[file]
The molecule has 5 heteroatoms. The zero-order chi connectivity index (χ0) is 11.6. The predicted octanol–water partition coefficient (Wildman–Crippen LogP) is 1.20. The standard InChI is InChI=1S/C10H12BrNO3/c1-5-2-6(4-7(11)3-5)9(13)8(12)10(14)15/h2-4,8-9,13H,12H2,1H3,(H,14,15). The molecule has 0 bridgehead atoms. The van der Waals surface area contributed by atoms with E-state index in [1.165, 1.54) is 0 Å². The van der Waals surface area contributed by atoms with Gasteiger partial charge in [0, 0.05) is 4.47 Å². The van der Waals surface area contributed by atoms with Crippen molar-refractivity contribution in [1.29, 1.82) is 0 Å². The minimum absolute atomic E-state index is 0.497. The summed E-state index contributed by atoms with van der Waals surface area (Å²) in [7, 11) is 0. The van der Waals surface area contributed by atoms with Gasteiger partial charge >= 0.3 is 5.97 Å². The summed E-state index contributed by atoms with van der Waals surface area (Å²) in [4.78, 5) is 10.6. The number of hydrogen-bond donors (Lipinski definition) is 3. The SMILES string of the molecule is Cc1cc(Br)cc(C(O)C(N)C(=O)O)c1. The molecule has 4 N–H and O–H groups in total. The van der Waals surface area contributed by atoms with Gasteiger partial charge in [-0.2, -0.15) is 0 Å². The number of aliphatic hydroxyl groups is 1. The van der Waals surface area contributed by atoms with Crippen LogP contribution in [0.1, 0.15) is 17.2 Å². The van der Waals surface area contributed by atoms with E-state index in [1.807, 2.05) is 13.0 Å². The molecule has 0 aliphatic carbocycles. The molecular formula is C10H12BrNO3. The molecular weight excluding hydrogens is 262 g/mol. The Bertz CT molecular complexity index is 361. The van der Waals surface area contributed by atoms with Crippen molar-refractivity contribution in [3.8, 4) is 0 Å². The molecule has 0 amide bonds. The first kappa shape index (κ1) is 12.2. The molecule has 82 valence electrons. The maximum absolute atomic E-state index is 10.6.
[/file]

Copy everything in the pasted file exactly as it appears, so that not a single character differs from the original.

The molecule has 5 heteroatoms. The zero-order chi connectivity index (χ0) is 11.6. The predicted octanol–water partition coefficient (Wildman–Crippen LogP) is 1.20. The standard InChI is InChI=1S/C10H12BrNO3/c1-5-2-6(4-7(11)3-5)9(13)8(12)10(14)15/h2-4,8-9,13H,12H2,1H3,(H,14,15). The molecule has 0 bridgehead atoms. The van der Waals surface area contributed by atoms with E-state index in [1.165, 1.54) is 0 Å². The van der Waals surface area contributed by atoms with Gasteiger partial charge in [0, 0.05) is 4.47 Å². The van der Waals surface area contributed by atoms with Crippen molar-refractivity contribution in [1.29, 1.82) is 0 Å². The minimum absolute atomic E-state index is 0.497. The summed E-state index contributed by atoms with van der Waals surface area (Å²) in [7, 11) is 0. The van der Waals surface area contributed by atoms with Gasteiger partial charge >= 0.3 is 5.97 Å². The summed E-state index contributed by atoms with van der Waals surface area (Å²) in [4.78, 5) is 10.6. The number of hydrogen-bond donors (Lipinski definition) is 3. The SMILES string of the molecule is Cc1cc(Br)cc(C(O)C(N)C(=O)O)c1. The molecule has 4 N–H and O–H groups in total. The van der Waals surface area contributed by atoms with Gasteiger partial charge in [-0.2, -0.15) is 0 Å². The number of aliphatic hydroxyl groups is 1. The van der Waals surface area contributed by atoms with Crippen LogP contribution in [0.1, 0.15) is 17.2 Å². The van der Waals surface area contributed by atoms with E-state index in [1.807, 2.05) is 13.0 Å². The molecule has 0 aliphatic carbocycles. The molecular formula is C10H12BrNO3. The molecular weight excluding hydrogens is 262 g/mol. The Bertz CT molecular complexity index is 361. The van der Waals surface area contributed by atoms with Crippen molar-refractivity contribution in [3.8, 4) is 0 Å². The molecule has 0 amide bonds. The first kappa shape index (κ1) is 12.2. The molecule has 82 valence electrons. The maximum absolute atomic E-state index is 10.6.